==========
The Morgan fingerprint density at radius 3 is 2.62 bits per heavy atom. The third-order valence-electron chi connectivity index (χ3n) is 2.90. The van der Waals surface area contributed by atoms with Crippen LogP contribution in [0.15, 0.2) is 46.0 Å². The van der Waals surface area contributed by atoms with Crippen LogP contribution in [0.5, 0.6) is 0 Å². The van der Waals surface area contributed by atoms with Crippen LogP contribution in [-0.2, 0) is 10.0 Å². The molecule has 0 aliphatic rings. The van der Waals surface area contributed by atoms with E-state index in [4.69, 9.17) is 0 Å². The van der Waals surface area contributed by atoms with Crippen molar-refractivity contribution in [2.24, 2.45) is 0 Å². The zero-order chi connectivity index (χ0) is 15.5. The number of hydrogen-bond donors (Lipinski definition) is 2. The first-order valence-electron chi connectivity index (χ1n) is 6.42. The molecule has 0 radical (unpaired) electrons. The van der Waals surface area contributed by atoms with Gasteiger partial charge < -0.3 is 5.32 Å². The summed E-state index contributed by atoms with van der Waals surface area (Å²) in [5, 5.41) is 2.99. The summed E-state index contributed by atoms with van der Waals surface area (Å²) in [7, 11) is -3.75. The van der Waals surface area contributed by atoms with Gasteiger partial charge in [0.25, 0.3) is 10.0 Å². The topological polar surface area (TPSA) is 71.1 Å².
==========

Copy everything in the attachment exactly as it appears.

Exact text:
The Morgan fingerprint density at radius 3 is 2.62 bits per heavy atom. The third-order valence-electron chi connectivity index (χ3n) is 2.90. The van der Waals surface area contributed by atoms with Crippen LogP contribution in [0.15, 0.2) is 46.0 Å². The van der Waals surface area contributed by atoms with Crippen LogP contribution in [0.5, 0.6) is 0 Å². The van der Waals surface area contributed by atoms with Crippen LogP contribution in [-0.2, 0) is 10.0 Å². The molecule has 0 aliphatic rings. The van der Waals surface area contributed by atoms with E-state index in [4.69, 9.17) is 0 Å². The van der Waals surface area contributed by atoms with Crippen molar-refractivity contribution in [2.24, 2.45) is 0 Å². The zero-order chi connectivity index (χ0) is 15.5. The number of hydrogen-bond donors (Lipinski definition) is 2. The first-order valence-electron chi connectivity index (χ1n) is 6.42. The molecule has 0 radical (unpaired) electrons. The van der Waals surface area contributed by atoms with Gasteiger partial charge < -0.3 is 5.32 Å². The summed E-state index contributed by atoms with van der Waals surface area (Å²) in [5, 5.41) is 2.99. The summed E-state index contributed by atoms with van der Waals surface area (Å²) in [7, 11) is -3.75. The van der Waals surface area contributed by atoms with Gasteiger partial charge in [0.25, 0.3) is 10.0 Å². The topological polar surface area (TPSA) is 71.1 Å².